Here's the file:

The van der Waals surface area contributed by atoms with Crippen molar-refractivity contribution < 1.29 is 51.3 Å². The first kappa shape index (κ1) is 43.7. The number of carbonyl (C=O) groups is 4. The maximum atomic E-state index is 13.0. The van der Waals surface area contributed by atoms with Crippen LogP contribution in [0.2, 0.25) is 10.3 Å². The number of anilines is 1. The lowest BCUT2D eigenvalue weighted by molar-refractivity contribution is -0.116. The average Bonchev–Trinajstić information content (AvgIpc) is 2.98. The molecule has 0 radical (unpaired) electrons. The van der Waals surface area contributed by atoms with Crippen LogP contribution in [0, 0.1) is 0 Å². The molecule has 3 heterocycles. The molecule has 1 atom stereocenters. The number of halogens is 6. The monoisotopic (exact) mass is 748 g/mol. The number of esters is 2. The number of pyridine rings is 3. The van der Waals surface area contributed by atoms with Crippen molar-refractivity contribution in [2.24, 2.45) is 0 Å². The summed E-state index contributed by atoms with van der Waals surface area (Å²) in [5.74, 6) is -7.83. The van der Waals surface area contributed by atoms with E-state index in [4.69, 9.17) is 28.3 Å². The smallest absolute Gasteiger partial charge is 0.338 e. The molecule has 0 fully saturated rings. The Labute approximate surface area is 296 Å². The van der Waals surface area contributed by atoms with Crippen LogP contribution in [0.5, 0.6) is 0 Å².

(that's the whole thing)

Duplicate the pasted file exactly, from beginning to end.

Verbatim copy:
The van der Waals surface area contributed by atoms with Crippen molar-refractivity contribution < 1.29 is 51.3 Å². The first kappa shape index (κ1) is 43.7. The number of carbonyl (C=O) groups is 4. The maximum atomic E-state index is 13.0. The van der Waals surface area contributed by atoms with Crippen LogP contribution in [0.2, 0.25) is 10.3 Å². The number of anilines is 1. The lowest BCUT2D eigenvalue weighted by molar-refractivity contribution is -0.116. The average Bonchev–Trinajstić information content (AvgIpc) is 2.98. The molecule has 0 radical (unpaired) electrons. The van der Waals surface area contributed by atoms with Crippen LogP contribution in [0, 0.1) is 0 Å². The molecule has 3 heterocycles. The molecule has 1 atom stereocenters. The number of halogens is 6. The monoisotopic (exact) mass is 748 g/mol. The number of esters is 2. The number of pyridine rings is 3. The van der Waals surface area contributed by atoms with Crippen molar-refractivity contribution in [2.24, 2.45) is 0 Å². The summed E-state index contributed by atoms with van der Waals surface area (Å²) in [5.74, 6) is -7.83. The van der Waals surface area contributed by atoms with E-state index in [4.69, 9.17) is 28.3 Å². The smallest absolute Gasteiger partial charge is 0.338 e. The molecule has 0 fully saturated rings. The Labute approximate surface area is 296 Å². The van der Waals surface area contributed by atoms with Crippen LogP contribution in [0.5, 0.6) is 0 Å².